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Findings Show that Patients with First-episode Schizophrenia Exhibit Impairments in Envisioning Future Events
Author: Dr. Raymond Chan      Update time: 2023/06/08
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In everyday life, people often generate inner mental representations of events happening in the future, and pre-experience these prospected events. The ability is termed prospection, and is very important in planning future action and motivating pleasure-seeking behaviour. Empirical findings suggested that people with schizophrenia might be impaired in prospection ability, however the majority of earlier work utilized samples with chronic schizophrenia, and whether prospection deficits could be found in first-episode schizophrenia has remained unclear.

Dr. Raymond Chan from the Neuropsychology and Applied Cognitive Neuroscience laboratory, Institute of Psychology, Chinese Academy of Sciences, and Dr. Simon Lui form the Department of Psychiatry, the University of Hong Kong have conducted a study to examine prospection in patients with first-episode schizophrenia. They utilized a well-validated behavior paradigm which presented pictorial cues of varied valance to invite participants’ to prospect future events, and asked participants to self-rate the phenomenal features of their prospected events, and provided a narrative. Participants’ narratives of the prospected events were then coded using a manual. The confounding effects of logical and working memory functions and estimated IQ on prospection ability in schizophrenia patients were also examined using covariate analysis.

Using a sample of 30 first-episode schizophrenia and 31 controls, they found that the two groups self-reported similar phenomenal features of the prospected events, in terms of pre-experience, temporal proximity, vividness and emotions. Moreover, the Picture Valence effect of cues on the phenomenal features of the prospected was similar to the two groups. However, the coded narratives suggested that schizophrenia patients’ prospection was less specific and rich in thought/emotion than controls, and the prospection deficits on the richness of thought and emotion persisted after controlling for schizophrenia-associated logical memory and working memory deficits.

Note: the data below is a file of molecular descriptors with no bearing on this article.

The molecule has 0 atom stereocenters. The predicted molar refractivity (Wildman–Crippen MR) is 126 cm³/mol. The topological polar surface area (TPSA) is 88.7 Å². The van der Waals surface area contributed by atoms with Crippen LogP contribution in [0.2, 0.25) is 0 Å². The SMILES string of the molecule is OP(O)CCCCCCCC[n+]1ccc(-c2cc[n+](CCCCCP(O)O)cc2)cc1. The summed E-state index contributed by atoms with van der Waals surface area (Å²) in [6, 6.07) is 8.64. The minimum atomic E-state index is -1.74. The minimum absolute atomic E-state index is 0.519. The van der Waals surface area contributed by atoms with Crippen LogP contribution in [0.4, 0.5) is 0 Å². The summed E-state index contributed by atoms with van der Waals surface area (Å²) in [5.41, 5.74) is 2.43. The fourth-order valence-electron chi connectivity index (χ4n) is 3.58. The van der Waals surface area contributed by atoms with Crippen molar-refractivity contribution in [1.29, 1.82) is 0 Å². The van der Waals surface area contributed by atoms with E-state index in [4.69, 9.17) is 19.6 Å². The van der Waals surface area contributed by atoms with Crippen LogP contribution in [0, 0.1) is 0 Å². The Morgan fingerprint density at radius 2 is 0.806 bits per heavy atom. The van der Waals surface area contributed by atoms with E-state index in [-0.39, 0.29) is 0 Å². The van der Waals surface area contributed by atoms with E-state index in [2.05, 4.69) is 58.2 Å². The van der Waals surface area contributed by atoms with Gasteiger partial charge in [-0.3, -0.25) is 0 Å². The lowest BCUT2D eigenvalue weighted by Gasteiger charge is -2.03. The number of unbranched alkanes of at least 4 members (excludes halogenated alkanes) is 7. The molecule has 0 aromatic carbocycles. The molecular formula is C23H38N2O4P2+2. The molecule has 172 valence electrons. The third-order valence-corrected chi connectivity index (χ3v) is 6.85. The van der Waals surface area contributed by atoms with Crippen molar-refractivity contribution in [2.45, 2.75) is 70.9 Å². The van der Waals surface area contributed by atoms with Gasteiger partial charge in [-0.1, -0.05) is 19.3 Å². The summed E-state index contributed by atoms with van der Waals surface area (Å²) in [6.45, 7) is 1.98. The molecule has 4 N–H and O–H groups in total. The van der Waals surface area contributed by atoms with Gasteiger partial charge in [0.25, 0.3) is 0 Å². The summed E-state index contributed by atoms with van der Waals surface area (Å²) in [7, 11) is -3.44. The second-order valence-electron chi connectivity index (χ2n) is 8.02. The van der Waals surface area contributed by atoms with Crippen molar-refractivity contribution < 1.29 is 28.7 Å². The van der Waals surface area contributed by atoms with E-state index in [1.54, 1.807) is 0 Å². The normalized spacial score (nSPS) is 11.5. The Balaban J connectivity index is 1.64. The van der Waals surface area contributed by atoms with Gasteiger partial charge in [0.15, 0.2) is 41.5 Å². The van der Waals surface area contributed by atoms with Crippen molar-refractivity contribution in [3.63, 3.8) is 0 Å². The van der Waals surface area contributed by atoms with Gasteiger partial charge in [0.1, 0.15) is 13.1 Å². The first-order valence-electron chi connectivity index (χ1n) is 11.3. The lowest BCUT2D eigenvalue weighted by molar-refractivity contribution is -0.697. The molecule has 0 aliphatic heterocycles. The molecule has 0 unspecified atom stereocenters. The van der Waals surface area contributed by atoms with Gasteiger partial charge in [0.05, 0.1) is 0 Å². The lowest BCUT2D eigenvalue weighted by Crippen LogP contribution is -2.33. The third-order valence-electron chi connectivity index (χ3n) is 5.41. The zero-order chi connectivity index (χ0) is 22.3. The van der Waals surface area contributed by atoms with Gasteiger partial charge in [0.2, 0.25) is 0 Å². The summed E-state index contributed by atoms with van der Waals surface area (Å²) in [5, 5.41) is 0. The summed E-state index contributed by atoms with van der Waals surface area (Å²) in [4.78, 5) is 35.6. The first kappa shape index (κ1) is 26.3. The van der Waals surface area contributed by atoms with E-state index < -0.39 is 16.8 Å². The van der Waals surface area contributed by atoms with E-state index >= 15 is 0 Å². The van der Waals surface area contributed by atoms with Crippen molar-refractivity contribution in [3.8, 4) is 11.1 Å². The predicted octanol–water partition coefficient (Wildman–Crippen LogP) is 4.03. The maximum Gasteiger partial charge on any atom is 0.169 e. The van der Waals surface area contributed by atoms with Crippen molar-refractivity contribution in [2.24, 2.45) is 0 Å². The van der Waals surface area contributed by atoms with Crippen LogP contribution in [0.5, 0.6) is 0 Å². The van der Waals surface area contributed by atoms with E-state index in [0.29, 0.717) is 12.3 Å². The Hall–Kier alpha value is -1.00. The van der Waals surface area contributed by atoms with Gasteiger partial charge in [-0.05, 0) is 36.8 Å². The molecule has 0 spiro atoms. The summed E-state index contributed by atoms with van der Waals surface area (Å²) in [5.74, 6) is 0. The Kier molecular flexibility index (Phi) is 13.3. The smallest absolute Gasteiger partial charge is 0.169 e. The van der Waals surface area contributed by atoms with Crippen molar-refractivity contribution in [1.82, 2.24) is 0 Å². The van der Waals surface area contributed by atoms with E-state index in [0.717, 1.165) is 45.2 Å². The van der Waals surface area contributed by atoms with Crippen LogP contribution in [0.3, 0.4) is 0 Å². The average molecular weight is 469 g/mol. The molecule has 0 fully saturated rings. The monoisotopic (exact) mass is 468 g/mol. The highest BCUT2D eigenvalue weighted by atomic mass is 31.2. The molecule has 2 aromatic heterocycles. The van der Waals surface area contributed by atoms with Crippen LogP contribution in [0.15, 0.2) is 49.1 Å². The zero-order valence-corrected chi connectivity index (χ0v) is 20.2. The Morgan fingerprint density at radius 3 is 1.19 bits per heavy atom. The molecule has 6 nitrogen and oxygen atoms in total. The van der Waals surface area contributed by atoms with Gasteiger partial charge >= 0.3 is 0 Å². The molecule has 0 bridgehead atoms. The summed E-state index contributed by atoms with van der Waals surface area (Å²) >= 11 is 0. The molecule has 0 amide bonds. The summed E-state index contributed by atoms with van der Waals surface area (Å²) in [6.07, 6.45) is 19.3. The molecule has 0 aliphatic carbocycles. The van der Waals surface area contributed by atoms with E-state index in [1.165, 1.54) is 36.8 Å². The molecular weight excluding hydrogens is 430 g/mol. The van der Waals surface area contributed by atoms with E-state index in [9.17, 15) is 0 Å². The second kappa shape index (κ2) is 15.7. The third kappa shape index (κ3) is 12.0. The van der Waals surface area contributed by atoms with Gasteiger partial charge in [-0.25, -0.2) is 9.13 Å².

Taken together, this empirical work supports the presence of prospection deficits in first-episode schizophrenia patients. However, differing from our earlier work in chronic schizophrenia, first-episode schizophrenia patients did not perceive closer temporal distance than controls when prospecting negative events.

This work is one of the few pioneer studies on prospection deficits in first-episode schizophrenia, and paves ways of future application of cognitive strategies such as guided episodic thinking and imagery cognitive bias modification as early interventions to improve schizophrenia patients’ functioning.

Dr. Simon Lui from the Department of Psychiatry, School of Clinical Medicine, the University of Hong Kong and Dr. Raymond Chan from NACN Laboratory, CAS Key Laboratory of Mental Health, Institute of Psychology are co-corresponding authors for this paper. This study was supported by the Scientific Foundation of Institute of Psychology, Chinese Academy of Sciences, CAS Key Laboratory of Mental Health, Institute of Psychology, and Philip K. H. Wong Foundation as well as the Seed Fund for Basic Research for New Staff from the University of Hong Kong.

The paper was published  in Schizophrenia on June 3.

Table 1. Sample characteristics. Image by Dr. Raymond Chan.  

Note: DDD = defined daily doses; DOI = duration of illness; DUP = duration of untreated psychosis, HAMD = Hamilton Depression Rating Scale; PANSS = the Positive and Negative Syndrome Scale, LNT = Letter-Number Span test, LM = logical memory, VR = visual reproduction
* = χ2 test

Table 2. Affective Prospective Task results. Image by Dr. Raymond Chan.

Note: * Data of 2 schizophrenia participants were excluded from analyses because of invalid prospective narratives.
P-values at the Bonferroni-adjusted significance level of < 0.00454 were bold.

LIU Chen
Institute of Psychology Chinese Academy of Sciences
Beijing 100101, China.
E-mail: liuc@psych.ac.cn


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